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Make your voice heard on insurance

By Diane Karpman

Diane Karpman
Karpman

A proposed new insurance disclosure rule is being circulated by the State Bar (for the third time) for public comment by March 17. It would be Rule of Professional Conduct 3-410, requiring a lawyer to disclose to clients the absence of malpractice insurance. If such a rule were enacted, not having coverage wouldn’t be just a business decision but, if not disclosed, could result in discipline.

If we really want to do something about legal malpractice claims, we should be teaching the subject in law school. We learn all types of esoteric useless subjects, such as riparian rights and the Rule against Perpetuities. Yet nobody teaches us how to defend ourselves.

The seminal torts casebook, Torts: Cases and Materials, 10th Edition (Prosser, Wade and Schwartz), has but a couple of paragraphs on the topic. In torts classes, a student is lucky if a single day is allocated to professional and other fiduciary duties. Sure, we teach professional responsibility so that students can pass the PR exam, but those concepts sort of “float” in a vacuum, without substance or foundation.

We should be teaching each other how to prevent the claim, how to defend the claim and the unique issues that arise in claims of errors and omissions, such as the requirement of proving the “case-within-the-case.” Susan Fortney, a professor at Texas Tech, has just published Legal Malpractice Law: Problems and Prevention, a book designed to teach students the hardcore architecture of claims.

Thankfully, I haven’t seen a casebook in years but this one reads like a novel. The book explains the theories of liability, garden-variety negligence and breach of fiduciary duty. It uses the umbrella term “malpractice” to cover a range of professional liability claims. There is a laundry list of special traps: client relations (screening, communication); conflicts of interest (the perennial favorite); litigation errors (including missed deadlines); appellate practice; settlement errors; business transactions with clients; fee arrangements; breach of confidentiality and the minefield of representing entities.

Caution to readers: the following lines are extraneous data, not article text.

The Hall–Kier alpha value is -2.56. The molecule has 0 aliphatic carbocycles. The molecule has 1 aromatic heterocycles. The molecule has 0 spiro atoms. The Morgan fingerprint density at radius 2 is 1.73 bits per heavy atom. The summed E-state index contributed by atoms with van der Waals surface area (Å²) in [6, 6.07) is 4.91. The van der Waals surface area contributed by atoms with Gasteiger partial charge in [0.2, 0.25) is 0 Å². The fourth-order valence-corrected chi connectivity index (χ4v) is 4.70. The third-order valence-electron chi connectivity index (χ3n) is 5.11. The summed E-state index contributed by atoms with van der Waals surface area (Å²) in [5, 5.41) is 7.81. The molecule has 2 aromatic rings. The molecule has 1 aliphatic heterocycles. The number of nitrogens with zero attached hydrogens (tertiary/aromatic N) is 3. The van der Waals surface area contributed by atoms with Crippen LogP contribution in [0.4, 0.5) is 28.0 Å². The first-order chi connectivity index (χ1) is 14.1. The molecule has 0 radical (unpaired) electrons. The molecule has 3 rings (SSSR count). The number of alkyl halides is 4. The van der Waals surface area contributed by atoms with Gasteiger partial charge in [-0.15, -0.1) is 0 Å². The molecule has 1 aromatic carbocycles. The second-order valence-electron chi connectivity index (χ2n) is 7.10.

The book is loaded with risk management tips on how to prevent malpractice. For example, it’s important to mark the end of representation. It limits your liability for future errors and omissions, and opens the door for a more lenient conflict rule classification, since it would clearly be a “former” client. Most lawyers are reluctant to say, “It’s over.” A nifty way of accomplishing this goal is to send a “thank you” to the client for giving you the opportunity of providing legal services, with an invitation to call in the future should the need arise. Subtle, yet effective.

Please look at the proposed rule. It is on the State Bar Web site, calbar.ca.gov, under “Public Comment” in the right-hand menu. Consider the ramifications of mandatory insurance disclosure. You can respond online at calbar.ca.gov/state/archive/calbar/calbar_generic.jsp?cid=10145&n=90024. Many of you have commented in the past about stigmatizing lawyers, the increased costs of service for clients and denying legal services to the poor and almost poor. You have a voice; please use it.

• Diane Karpman, a legal ethics expert, can be reached at 310/887-3900 or at karpethics@aol.com.

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